TSMC's 3nm Journey: Slow Ramp, Huge Investments, Big Futureby Anton Shilov on January 17, 2023 9:00 AM EST
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Last week, TSMC issued their Q4 and full-year 2022 earnings reports for the company. Besides confirming that TSMC was closing out a very busy, very profitable year for the world's top chip fab – booking almost $34 billion in net income for the year – the end-of-year report from the company has also given us a fresh update on the state of TSMC's various fab projects.
The big news coming out of TSMC for Q4'22 is that TSMC has initiated high volume manufacturing of chips on its N3 (3nm-class) fabrication technology. The ramp of this node will be rather slow initially due to high design costs and the complexities of the first N3B implementation of the node, so the world's largest foundry does not expect it to be a significant contributor to its revenue in 2023. Yet, the firm will invest tens of billions of dollars in expanding its N3-capable manufacturing capacity as eventually N3 is expected to become a popular long-lasting family of production nodes for TSMC.
Slow Ramp Initially
"Our N3 has successfully entered volume production in late fourth quarter last year as planned, with good yield," said C. C. Wei, chief executive of TSMC. "We expect a smooth ramp in 2023 driven by both HPC and smartphone applications. As our customers' demand for N3 exceeds our ability to supply, we expect the N3 to be fully utilized in 2023."
Keeping in mind that TSMC's capital expenditures in 2021 and 2022 were focused mostly on expanding its N5 (5nm-class) manufacturing capacities, it is not surprising that the company's N3-capable capacity is modest. Meanwhile, TSMC does not expect N3 to account for any sizable share of its revenue before Q3.
In fact, the No. 1 foundry expects N3 nodes (which include both baseline N3 and relaxed N3E that is set to enter HVM in the second half of 2023) to account for maybe 4% - 6% of the company's wafer revenue in 2023. And yet this would exceed the contribution of N5 in its first two quarters of HVM in 2020 (which was about $3.5 billion).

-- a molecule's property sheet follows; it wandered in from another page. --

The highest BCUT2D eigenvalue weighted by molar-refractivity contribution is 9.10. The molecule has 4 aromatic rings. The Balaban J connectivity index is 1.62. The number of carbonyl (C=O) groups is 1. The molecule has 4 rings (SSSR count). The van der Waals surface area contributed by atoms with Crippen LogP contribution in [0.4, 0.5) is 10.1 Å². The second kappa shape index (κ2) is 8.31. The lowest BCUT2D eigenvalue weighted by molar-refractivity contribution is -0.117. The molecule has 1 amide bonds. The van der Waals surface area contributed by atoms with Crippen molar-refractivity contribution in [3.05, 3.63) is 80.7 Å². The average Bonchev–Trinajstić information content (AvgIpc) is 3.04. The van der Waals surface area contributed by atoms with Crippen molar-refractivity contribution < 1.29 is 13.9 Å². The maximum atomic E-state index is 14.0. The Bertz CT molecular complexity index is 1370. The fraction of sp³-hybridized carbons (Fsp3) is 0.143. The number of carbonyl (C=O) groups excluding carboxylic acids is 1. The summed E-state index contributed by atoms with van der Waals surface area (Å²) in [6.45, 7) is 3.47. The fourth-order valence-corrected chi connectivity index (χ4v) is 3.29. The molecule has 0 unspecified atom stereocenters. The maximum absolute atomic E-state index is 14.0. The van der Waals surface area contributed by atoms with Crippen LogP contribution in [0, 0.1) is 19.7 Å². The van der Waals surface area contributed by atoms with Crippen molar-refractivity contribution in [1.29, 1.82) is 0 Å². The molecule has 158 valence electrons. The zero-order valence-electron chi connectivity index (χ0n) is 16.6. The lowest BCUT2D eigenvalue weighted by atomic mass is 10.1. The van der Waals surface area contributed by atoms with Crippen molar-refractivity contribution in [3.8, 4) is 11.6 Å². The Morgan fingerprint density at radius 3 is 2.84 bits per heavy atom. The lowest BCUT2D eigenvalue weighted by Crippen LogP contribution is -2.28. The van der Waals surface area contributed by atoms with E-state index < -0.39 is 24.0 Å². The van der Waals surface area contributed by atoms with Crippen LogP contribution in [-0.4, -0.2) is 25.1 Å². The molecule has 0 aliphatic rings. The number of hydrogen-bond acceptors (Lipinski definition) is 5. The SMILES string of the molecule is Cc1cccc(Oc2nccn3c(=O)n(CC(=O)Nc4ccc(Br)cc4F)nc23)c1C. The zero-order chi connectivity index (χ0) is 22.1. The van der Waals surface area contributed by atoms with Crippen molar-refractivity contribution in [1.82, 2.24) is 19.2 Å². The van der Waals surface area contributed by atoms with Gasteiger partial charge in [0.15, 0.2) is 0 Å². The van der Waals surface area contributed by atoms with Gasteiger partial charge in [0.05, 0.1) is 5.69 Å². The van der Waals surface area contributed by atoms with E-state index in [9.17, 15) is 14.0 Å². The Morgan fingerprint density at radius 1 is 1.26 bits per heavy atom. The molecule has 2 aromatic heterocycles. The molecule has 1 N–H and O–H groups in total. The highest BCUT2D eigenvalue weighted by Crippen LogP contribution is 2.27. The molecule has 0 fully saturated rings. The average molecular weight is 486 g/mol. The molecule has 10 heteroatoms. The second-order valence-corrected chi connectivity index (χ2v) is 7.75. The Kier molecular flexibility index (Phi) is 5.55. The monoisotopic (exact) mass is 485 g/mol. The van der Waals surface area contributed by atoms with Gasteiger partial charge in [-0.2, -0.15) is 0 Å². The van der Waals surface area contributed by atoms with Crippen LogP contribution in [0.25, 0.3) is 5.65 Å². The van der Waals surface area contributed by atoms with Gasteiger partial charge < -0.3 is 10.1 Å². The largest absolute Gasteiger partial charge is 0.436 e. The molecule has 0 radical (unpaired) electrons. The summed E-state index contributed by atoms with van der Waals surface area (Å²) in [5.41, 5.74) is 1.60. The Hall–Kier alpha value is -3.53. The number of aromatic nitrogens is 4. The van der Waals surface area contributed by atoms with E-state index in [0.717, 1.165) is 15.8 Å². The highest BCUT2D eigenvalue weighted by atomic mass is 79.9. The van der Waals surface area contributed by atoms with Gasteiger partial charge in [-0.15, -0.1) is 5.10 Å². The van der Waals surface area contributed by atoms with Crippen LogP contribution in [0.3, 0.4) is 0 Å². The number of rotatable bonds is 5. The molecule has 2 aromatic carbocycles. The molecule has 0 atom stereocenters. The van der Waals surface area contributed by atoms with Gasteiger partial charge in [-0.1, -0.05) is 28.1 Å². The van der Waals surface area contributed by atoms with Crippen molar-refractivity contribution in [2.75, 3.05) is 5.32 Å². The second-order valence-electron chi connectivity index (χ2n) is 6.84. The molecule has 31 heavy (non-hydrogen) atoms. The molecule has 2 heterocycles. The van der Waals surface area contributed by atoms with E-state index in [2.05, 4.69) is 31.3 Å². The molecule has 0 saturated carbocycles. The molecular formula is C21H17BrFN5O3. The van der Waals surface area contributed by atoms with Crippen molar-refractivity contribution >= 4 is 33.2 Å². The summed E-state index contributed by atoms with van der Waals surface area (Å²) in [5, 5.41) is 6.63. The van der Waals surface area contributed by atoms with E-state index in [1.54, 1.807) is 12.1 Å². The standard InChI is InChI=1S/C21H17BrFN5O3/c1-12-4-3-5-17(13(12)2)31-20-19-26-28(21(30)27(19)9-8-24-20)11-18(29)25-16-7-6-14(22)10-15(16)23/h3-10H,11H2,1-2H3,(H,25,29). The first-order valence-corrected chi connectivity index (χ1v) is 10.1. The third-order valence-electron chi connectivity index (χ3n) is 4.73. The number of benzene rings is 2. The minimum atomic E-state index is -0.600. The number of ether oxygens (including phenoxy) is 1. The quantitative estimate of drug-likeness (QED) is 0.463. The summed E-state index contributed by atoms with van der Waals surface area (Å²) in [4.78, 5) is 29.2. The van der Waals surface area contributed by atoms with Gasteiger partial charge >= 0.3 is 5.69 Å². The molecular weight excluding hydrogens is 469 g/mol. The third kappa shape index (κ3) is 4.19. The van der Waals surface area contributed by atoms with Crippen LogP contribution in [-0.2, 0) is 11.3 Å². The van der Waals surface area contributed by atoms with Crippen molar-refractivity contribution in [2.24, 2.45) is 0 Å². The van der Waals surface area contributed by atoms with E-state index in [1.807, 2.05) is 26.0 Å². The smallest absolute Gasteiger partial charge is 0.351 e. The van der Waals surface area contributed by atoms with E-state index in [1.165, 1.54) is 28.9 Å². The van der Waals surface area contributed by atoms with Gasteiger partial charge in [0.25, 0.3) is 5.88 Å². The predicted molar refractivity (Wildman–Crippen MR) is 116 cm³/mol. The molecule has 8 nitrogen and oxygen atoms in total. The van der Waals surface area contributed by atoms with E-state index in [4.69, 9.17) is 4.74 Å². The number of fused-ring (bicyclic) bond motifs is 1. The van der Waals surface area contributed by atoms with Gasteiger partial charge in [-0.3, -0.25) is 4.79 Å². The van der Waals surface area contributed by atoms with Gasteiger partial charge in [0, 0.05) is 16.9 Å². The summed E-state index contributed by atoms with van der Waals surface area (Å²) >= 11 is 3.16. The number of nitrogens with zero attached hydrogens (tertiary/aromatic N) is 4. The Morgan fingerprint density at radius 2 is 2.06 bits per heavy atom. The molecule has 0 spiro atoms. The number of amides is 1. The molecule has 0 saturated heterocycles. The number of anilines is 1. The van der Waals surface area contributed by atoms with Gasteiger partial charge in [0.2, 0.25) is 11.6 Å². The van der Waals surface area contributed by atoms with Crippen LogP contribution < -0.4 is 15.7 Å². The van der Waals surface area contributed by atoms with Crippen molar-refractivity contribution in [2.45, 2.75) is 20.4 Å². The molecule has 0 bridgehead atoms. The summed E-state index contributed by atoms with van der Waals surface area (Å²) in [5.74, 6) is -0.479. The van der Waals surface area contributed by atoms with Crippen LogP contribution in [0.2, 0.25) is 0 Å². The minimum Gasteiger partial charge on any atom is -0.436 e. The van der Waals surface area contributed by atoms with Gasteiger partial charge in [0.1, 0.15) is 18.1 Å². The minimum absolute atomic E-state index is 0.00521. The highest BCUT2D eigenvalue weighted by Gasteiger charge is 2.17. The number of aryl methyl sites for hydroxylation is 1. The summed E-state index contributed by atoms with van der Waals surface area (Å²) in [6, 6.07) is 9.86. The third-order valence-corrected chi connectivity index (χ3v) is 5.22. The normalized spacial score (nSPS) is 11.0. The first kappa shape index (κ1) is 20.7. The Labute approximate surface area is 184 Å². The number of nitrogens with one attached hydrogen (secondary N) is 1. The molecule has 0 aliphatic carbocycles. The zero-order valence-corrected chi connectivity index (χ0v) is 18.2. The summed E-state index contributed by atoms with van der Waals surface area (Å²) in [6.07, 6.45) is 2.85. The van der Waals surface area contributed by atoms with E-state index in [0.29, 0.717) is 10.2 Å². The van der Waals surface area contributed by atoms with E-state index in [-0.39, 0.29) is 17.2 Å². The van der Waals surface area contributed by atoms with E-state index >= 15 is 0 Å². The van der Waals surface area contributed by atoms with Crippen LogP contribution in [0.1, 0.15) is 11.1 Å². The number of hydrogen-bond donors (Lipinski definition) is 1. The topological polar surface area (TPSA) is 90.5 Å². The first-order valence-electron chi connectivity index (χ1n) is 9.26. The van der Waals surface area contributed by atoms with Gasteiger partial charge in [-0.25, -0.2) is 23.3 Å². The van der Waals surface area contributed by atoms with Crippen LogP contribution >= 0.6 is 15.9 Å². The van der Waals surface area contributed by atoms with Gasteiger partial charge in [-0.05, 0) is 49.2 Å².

"We expect [sizable N3 revenue contribution] to start in third quarter 2023 and N3 will contribute mid-single-digit percentage of our total wafer revenue in 2023," said Wei. "We expect the N3 revenue in 2023 to be higher than N5 revenue in its first year in 2020."
Many analysts believe that the baseline N3 (also known as N3B) will be used by Apple either exclusively or almost exclusively, which is TSMC's largest customer that is willing to adopt leading-edge nodes ahead of all other companies, despite high initial costs. If this assumption is correct and Apple is indeed the primary customer to use baseline N3, then it is noteworthy that TSMC mentions both smartphone and HPC (a vague term that TSMC uses to describe virtually all ASICs, CPUs, GPUs, SoCs, and FPGAs not aimed at automotive, communications, and smartphones) applications in conjunction with N3 in 2023.
N3E Coming in the Second Half
One of the reasons why many companies are waiting for TSMC's relaxed N3E technology (which is entering HVM in the second half of 2023, according to TSMC) is the higher performance and power improvements, as well as even more aggressive logic scaling. Another is that the process will offer lower costs, albeit at the cost of a lack of SRAM scaling compared to N5, according to analysts from China Renaissance.
"N3E, with six fewer EUV layers than the baseline N3, promises simpler process complexity, intrinsic cost and manufacturing cycle time, albeit with less density gain," Szeho Ng, an analyst with China Renaissance, wrote in a note to clients this week.
|Advertised PPA Improvements of New Process Technologies
Data announced during conference calls, events, press briefings and press releases
|SRAM Cell Size||0.0199µm² (-5% vs N5)||0.021µm² (same as N5)|
|Late 2022||H2 2023|
Ho says that TSMC's original N3 features up to 25 EUV layers and can apply multi-patterning for some of them for additional density. By contract, N3E supports up to 19 EUV layers and only uses single-patterning EUV, which reduces complexity, but also means lower density.
"Clients' interest in the optimized N3E (post the baseline N3B ramp-up, which is largely limited to Apple) is high, embracing compute-intensive applications in HPC (AMD, Intel), mobile (Qualcomm, Mediatek) and ASICs (Broadcom, Marvell)," wrote Ho.
It looks like N3E will indeed be TSMC's main 3nm-class working horse before N3P, N3S, and N3X arrive later on.
Tens of Billions on N3